Last updated: August 24, 2017
A Bottle Full of Bison
August 24, 2017
“I need you all to suspend your disbelief. This bottle is not full of M&Ms … this bottle is full of 30 million bison. Could you do me a favor and pour three of them out onto your hand, please?”
Given that the prop in question is visible even from the back row of the campground amphitheater, this usually gets a laugh. It’s surprisingly effective to imagine the near-extinction of a species in terms of small, candy-coated pieces of chocolate.
"Can I have a round of applause for the genetic bottleneck?"
For bison, however, this phenomenon was deadly serious. A real-life genetic bottleneck — when some natural or manmade event catastrophically reduces the size of a population — can change the very nature of a species. For bison, this catastrophe took the familiar form of guns, germs, and steel: Guns, in the hands of white sport hunters and tourists who killed the animals by the millions, some simply leaving the carcasses where they lay; germs, which transmitted new diseases from domestic cattle to wild bison herds; and steel, laid as rails for the first transcontinental railroads. Trains rolled west bearing waves of new settlers and returned east laden with millions of pounds of bison hides, meat, and bones. By the year 1887, only a few hundred remained of the 30 million bison that had filled the species' genetic bottle at the beginning of the century; scientists believe that all living bison are descended from less than 100 individuals. (A mathematically correct demonstration would have saved just one one-thousandth of an M&M from the full bottle.)
What impact does this have on a species? Imagine for a moment the chaotic streets of downtown New York City—a diverse and eclectic assortment of different races, cultures, languages, appearances, and lifestyles. (Instead of M&Ms, the bottle is now full of 8.5 million New Yorkers.) Now choose 100 people at random from this colorful milieu, leaving the rest to some nameless fate. How much of that diverse community would be reflected in the survivors? What would the city look like 20 generations later, if the majority of your picks happened to be tall? Red-haired? Brown-eyed?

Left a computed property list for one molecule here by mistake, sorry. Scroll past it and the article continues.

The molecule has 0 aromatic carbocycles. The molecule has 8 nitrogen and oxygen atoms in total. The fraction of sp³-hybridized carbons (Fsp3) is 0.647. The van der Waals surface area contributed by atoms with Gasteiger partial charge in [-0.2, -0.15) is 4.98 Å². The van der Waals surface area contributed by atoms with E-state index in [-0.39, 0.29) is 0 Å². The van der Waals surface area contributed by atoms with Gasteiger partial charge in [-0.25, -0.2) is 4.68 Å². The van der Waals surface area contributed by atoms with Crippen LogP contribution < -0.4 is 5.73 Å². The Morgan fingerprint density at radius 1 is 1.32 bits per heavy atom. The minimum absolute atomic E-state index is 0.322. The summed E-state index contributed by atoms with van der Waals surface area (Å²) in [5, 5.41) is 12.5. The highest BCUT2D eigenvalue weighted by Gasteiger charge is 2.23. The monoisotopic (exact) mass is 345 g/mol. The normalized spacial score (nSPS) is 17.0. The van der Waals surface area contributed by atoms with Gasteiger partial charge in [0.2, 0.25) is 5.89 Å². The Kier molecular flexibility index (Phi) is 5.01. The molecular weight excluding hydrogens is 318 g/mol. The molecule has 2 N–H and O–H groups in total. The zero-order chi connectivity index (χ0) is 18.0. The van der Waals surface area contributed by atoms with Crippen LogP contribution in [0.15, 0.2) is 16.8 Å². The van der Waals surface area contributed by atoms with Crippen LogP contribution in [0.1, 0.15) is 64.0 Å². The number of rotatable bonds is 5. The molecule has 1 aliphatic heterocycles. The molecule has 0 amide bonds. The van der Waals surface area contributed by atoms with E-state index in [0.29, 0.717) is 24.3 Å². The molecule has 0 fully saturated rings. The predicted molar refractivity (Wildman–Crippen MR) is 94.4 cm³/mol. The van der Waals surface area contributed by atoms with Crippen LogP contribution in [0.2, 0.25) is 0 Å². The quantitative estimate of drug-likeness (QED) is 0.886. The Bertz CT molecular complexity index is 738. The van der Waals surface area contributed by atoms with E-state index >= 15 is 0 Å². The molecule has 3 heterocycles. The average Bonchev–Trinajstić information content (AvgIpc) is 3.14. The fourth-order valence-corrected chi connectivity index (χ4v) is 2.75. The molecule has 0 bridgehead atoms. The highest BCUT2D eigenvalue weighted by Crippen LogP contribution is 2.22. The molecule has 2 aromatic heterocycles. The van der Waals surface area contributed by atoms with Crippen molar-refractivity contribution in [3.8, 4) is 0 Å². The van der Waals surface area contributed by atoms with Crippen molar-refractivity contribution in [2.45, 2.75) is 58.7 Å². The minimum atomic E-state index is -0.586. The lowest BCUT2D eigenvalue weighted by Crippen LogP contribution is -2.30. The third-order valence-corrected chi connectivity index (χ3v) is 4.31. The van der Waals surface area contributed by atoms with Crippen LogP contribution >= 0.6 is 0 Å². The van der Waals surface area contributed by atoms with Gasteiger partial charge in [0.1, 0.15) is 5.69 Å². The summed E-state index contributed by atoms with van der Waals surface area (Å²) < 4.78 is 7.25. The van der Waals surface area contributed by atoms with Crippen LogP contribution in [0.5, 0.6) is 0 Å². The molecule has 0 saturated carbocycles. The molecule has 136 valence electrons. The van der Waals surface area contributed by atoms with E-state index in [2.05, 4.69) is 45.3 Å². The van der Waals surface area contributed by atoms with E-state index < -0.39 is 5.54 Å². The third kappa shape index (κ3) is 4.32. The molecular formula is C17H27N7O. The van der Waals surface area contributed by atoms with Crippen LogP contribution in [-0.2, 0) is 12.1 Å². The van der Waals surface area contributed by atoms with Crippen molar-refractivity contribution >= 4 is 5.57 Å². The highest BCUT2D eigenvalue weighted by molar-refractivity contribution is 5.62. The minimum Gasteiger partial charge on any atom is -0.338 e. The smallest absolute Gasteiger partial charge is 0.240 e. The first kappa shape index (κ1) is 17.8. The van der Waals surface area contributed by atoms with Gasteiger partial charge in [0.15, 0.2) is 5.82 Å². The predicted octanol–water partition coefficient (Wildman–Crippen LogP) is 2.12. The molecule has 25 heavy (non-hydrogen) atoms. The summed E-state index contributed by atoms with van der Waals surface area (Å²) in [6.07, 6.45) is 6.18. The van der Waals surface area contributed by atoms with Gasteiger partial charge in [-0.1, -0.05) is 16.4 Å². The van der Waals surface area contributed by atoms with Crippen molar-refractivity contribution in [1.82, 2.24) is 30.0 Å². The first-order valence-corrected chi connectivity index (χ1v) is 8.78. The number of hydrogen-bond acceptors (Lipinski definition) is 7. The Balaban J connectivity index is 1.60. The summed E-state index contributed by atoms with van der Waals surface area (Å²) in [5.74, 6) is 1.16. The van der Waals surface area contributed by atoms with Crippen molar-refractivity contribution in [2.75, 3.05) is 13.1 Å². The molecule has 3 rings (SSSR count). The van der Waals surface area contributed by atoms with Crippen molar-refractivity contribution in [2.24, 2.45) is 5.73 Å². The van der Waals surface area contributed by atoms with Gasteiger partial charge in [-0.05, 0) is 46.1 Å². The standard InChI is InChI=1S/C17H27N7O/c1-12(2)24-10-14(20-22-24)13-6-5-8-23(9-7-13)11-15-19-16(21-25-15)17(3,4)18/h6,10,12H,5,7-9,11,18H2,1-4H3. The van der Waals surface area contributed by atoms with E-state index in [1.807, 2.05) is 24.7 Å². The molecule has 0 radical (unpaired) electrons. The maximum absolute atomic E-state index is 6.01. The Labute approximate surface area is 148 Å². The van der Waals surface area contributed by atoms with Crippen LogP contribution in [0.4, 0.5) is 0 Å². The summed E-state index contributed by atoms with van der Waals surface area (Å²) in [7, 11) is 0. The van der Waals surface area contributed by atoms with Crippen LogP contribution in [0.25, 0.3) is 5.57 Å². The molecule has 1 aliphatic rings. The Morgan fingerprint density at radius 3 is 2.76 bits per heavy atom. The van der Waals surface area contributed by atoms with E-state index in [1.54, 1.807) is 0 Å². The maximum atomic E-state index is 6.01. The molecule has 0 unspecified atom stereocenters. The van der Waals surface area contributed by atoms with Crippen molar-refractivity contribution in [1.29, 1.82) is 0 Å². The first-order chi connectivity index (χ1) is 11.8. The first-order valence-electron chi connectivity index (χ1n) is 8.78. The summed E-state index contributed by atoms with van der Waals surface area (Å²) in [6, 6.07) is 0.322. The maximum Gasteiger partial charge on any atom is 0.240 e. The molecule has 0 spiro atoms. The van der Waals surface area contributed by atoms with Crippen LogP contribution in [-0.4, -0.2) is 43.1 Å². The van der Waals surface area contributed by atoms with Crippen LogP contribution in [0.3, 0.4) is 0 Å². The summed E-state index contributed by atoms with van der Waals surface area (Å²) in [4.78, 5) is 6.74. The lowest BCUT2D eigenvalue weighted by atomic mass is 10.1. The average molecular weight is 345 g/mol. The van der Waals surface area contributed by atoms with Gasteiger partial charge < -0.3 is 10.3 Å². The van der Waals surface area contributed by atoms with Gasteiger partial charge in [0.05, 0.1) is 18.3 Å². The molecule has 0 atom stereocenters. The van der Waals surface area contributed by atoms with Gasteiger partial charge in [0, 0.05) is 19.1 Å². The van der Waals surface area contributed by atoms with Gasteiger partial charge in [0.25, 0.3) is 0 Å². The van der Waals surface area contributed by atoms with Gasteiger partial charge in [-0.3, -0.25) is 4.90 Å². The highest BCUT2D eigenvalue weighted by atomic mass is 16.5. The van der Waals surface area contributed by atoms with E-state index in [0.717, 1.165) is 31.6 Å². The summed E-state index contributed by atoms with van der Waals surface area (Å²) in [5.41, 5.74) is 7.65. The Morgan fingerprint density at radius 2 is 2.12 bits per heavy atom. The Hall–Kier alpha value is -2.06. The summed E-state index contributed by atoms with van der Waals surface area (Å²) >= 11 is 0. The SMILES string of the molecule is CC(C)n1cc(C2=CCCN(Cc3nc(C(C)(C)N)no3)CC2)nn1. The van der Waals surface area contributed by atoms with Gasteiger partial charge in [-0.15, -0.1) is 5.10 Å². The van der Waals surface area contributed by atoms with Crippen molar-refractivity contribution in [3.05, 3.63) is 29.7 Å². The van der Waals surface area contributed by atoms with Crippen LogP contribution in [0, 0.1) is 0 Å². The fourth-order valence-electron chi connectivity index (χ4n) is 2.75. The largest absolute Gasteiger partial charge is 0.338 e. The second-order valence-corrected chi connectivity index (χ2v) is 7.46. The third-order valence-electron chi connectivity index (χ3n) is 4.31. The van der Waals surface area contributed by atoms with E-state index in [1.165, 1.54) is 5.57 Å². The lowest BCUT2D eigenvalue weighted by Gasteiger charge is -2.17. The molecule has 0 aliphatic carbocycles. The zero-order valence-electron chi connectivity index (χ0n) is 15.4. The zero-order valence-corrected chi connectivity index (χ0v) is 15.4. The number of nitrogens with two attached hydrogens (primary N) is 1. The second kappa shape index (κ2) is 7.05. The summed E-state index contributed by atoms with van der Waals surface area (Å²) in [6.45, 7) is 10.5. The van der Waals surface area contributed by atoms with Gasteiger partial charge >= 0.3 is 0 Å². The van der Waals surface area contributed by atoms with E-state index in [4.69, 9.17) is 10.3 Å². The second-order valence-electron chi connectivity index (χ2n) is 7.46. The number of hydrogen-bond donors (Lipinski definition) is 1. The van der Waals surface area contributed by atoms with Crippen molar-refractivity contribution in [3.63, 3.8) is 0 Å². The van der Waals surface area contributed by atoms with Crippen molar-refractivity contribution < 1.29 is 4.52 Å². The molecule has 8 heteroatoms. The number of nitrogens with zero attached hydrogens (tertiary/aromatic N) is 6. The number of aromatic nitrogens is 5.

Variety may be the spice of life, but it’s also essential to survival. The lower the diversity of genetic material (DNA) in a population, the higher the risk of disease and inbreeding. In time, these effects can be fatal. Genetic diversity in the Texas State Bison Herd (descended from the famous Goodnight herd, discussed here) dropped so low that in 2003, just one calf in 15 pregnancies survived to its second year.
Ironically, bison’s oldest surviving predator, the grey wolf, faces the same threat. The species has lost 43% of its genetic diversity in the last two centuries. And the disappearance of one unique group of wolves coincided with the bison’s near-extinction, suggesting that although the bison eventually recovered, an entire “ecotype” of wolves specialized to hunt them never did. As the preservationist John Muir observed, “When we try to pick out anything by itself, we find it hitched to everything else in the Universe.”
We cannot travel backwards in time (yet) to recover the genetic diversity we had before the 1880s. But there are steps we can take to protect the diversity represented by our three remaining M&Ms. Across the country, scientists are identifying unique genes to preserve, maintaining larger herds where possible (larger herds are less susceptible to random loss of genes through genetic drift), and moving individuals between parks ward off inbreeding.
But even our best attempts to replicate the natural processes that produced this diversity in the first place often fall short. Bison in Theodore Roosevelt National Park are some of the least genetically diverse in the Department of the Interior, as a result of repeated genetic bottlenecks. And like all living things, our bison need that genetic diversity in order to adapt to new changes and challenges in their environment—and survive in the long term.
The research we're doing here in the park aims not just to measure that diversity, but to compare the bison of the present to those of the past. Ancient bones and teeth found in the area provide a measuring stick against which we can hold modern bison. How much historic diversity existed? How much remains? And how will the actions we take today determine how those few surviving M&Ms will refill bison’s genetic bottle in the next century (or millennium)?
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